People with intellectual disabilities deserve a chance to build a life
This year’s complicated and difficult process to develop a state budget has inflicted disproportionate injury on individuals with intellectual and developmental disabilities (I/DD) and their families. While the protracted negotiations continue, young graduates from our public schools have been forced to sit at home in state-imposed isolation, as there is no funding for the critical and longstanding Employment and Day Services program. As difficult as this has been, there is some reason for hope.
Legislators on both sides of the aisle have listened to our collective voice and have supported adequate funding for Employment and Day Services for individuals with I/DD. We are thankful that this critical program was a budget priority featured in both caucuses’ proposals. Although his budget is not yet in accord with both parties’ decisions to fund Employment and Day, the governor’s inclusion of money for badly needed system change (known as the “ID Partnership”), gives reason to believe that he will recognize the inherent and long term value of the services, and add his support to the positions taken by both parties. Moreover, the governor has repeatedly recognized that serving the I/DD community is a core government service.
Community participation, volunteering, and employment are the fundamental building blocks of independent identities, healthy relationships and strong communities. Across Connecticut, thousands of adults with I/DD participate in Employment and Day Services to learn skills, develop relationships, volunteer and work so that they can contribute to society.
These contributions occur in a wide variety of jobs and activities ranging from delivering Meals on Wheels to working for competitive wages (and paying taxes) in retail, food service, office and healthcare settings. According to the 2014 American Community Survey, among those states including and contiguous to Connecticut, our state and Rhode Island tied at 30.4 percent for the highest percentage of people with a cognitive disability employed. These programs work.
Funding these supports is vital so that young adults with I/DD can continue to build lives based on their abilities, rather than their disability. Under the current untenable situation, with three months without funding due to a lack of a signed budget, young people’s hard won skills acquired through their school age years are eroding—and they are regressing as they sit at home, isolated from the community that they have spent a lifetime working to join. The knock-on effect of the lack of these services is that, for many families, a parent may be forced to leave a job to stay at home to ensure the safety of their child.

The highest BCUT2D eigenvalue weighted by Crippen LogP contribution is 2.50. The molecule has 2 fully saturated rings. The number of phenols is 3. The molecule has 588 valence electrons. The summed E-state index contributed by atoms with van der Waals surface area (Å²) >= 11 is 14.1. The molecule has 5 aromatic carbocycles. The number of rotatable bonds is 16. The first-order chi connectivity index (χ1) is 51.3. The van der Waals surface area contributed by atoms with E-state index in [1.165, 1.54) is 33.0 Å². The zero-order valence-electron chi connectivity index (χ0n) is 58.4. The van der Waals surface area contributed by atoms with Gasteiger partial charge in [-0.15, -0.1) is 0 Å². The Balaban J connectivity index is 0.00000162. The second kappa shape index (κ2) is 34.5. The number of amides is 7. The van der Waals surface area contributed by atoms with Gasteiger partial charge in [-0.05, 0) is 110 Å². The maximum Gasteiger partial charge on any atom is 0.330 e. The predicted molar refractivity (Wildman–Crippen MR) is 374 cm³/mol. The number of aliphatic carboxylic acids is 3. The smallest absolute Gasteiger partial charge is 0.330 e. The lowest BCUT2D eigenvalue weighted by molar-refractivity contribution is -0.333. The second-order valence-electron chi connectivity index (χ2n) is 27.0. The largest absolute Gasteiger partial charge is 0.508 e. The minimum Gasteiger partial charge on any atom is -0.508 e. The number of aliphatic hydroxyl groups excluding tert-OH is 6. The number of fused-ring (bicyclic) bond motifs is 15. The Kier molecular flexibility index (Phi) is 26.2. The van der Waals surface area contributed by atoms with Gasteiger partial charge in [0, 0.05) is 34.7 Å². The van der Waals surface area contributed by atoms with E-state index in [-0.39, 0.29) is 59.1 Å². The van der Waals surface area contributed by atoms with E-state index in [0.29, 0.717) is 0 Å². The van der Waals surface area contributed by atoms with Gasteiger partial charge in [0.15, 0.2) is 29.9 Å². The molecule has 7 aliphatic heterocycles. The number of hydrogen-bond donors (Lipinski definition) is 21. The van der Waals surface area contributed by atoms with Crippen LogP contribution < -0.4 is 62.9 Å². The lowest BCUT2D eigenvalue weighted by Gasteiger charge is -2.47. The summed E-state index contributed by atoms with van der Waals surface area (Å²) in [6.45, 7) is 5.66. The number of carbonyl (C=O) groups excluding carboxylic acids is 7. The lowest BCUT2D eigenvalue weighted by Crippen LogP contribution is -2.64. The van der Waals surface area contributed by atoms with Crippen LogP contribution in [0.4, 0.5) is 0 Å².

A decision to stop the longstanding practice of funding Employment and Day Services for new graduates of Connecticut’s education systems would be a major, and regressive, change in direction for Connecticut in multiple ways. Our state would be the only state in the area to not fund these supports, clearly a comparative disadvantage in recruiting new employers in light of U.S. Census data that two out of seven families have a family member with a disability.
A decision to defund these services would effectively put a “Closed for New Business” sign on Connecticut’s Department of Developmental Services, denying critical services and supports for young people with I/DD just as they take their first steps into adulthood and adding yet another waiting list for DDS supports while continuing to fund expensive public residential settings, institutions and rampant public staff overtime.
In effect, it would be a declaration that Connecticut, with its abandonment of its most vulnerable citizens, has also abandoned its traditions of progressivism and inclusion for people with disabilities. Once a leader in this area, Connecticut would instead become the regional backwater.
As the budget process moves forward, we hope that all of Connecticut’s leaders will see the value of investing in supports that foster productivity and decrease dependency. A signed budget that includes Employment and Day Services, a proposal now supported by both parties, would help lessen the hardship and isolation being experienced by young adults with I/DD and their families, and ensure that, as Connecticut moves forward, we do not leave our most vulnerable behind to fend for themselves.
Win Evarts is Executive Director of The Arc of Connecticut, Inc., the oldest and largest advocacy organization for individuals with intellectual and developmental disabilities and their families in Connecticut, and also the father of a 27-year-old man with I/DD.
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